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ORIGINAL RESEARCH

Kaustubh Mohite, Anilkumar Sapare, Purushothaman Mohan

Viral Etiology in Children Aged <2 Years with Clinical Suspicion of Bronchiolitis

[Year:2022] [Month:July-September] [Volume:4] [Number:3] [Pages:3] [Pages No:101 - 103]

Keywords: Bronchiolitis, PCR, Virus

   DOI: 10.5005/jp-journals-10081-1313  |  Open Access |  How to cite  | 

Abstract

Background: Acute bronchiolitis is the commonest cause of lower respiratory tract infection in children under 2 years of age. There are no prospective studies in south India, which depict the viral epidemiology of bronchiolitis. Therefore, we undertook this prospective study of all the children <2 years who were admitted with suspected lower respiratory tract infection. Aim and objective: To determine the exact viral etiology in children aged <2 years with clinical suspicion of bronchiolitis. Design: Prospective observational study. Setting: A single-center study was conducted in Narayana Health City, Bengaluru. Fifty children aged <2 years with a clinical suspicion of bronchiolitis were included in the study and their nasopharyngeal swab were sent for multiplex PCR viral panel. The data were analyzed and results were reported. Results: Forty-six out of 50 children who were clinically suspected to have viral bronchiolitis showed positive result on nasopharyngeal swab PCR study. Among them 33 had single viral infection while 13 had multiple viral infections. Respiratory syncytial virus (RSV) was the most common virus involved followed by rhinovirus and parainfluenza virus. The clinical signs and symptoms had a good correlation with the laboratory diagnosis of viral bronchiolitis. Conclusion: There is an extremely good correlation between clinical features of acute viral bronchiolitis with their laboratory diagnosis. Good clinical history and physical examination can avoid undue use of antibiotics in children <2 years.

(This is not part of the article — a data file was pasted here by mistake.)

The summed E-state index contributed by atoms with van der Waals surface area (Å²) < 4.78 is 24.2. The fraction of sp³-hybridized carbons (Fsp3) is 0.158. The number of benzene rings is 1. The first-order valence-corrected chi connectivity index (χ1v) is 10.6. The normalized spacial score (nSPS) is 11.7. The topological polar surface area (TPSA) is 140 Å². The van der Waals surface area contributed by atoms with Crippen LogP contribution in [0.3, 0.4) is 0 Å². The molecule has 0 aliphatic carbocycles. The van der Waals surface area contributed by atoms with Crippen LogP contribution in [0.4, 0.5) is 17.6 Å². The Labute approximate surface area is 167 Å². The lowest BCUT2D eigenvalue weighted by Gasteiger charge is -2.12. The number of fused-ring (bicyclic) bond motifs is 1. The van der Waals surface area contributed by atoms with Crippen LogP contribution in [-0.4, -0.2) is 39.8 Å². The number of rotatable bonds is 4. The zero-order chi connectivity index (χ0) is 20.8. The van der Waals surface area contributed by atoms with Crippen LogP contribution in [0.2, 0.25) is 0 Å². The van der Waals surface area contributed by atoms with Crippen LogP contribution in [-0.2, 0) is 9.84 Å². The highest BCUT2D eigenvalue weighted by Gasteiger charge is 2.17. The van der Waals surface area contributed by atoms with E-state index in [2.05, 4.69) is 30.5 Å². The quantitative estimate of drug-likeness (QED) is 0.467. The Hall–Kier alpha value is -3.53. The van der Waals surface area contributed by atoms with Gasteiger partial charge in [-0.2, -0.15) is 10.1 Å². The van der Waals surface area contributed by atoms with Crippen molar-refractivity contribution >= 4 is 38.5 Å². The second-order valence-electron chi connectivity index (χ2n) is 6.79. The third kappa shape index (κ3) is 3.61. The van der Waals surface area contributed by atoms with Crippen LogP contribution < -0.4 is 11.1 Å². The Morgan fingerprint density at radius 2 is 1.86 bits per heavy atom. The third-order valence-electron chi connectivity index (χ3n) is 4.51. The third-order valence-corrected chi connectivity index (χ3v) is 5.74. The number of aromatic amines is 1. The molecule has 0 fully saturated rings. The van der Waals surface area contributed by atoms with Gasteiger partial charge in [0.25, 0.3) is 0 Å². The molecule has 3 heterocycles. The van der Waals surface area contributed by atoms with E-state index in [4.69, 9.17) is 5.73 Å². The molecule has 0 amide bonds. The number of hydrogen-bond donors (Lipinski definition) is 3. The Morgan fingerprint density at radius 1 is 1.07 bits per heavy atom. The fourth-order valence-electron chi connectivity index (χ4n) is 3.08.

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REVIEW ARTICLE

Aaqib Banday, Pandiarajan Vignesh, Surjit Singh

Role of Infectious Agents in the Etiology of Kawasaki Disease

[Year:2022] [Month:July-September] [Volume:4] [Number:3] [Pages:5] [Pages No:104 - 108]

Keywords: Infections, Kawasaki disease, RNA virus, Superantigen, Wind hypothesis

   DOI: 10.5005/jp-journals-10081-1233  |  Open Access |  How to cite  | 

Abstract

Kawasaki disease (KD) is a multisystemic childhood vasculitis that predominantly affects the coronary arteries. The constellation of clinical features in KD, such as, acute onset of fever, redness of lips and oral mucosa, rash, swelling over palms and feet, cervical adenopathy, and perineal peeling followed by periungual peeling suggests an infection or toxin-mediated etiology. Occurrence of cases in clusters and epidemics also support an infectious etiology for KD. Many infectious agents—bacteria, fungi, and viruses—are reported to be associated with KD. This review article gives a comprehensive overview of available literature that supports an infective etiology for KD.

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CASE REPORT

Venkat Reddy, Aditya V Kabra, Sudharshan Raj Chitgupiker

Multisystem Inflammatory Syndrome in a Child with Post-acute COVID-19 Infection Presenting as Kawasaki-like Illness

[Year:2022] [Month:July-September] [Volume:4] [Number:3] [Pages:2] [Pages No:109 - 110]

Keywords: COVID-19, IV Immunoglobulin, Kawasaki mimic, Multisystem inflammatory syndrome in childhood

   DOI: 10.5005/jp-journals-10081-1287  |  Open Access |  How to cite  | 

Abstract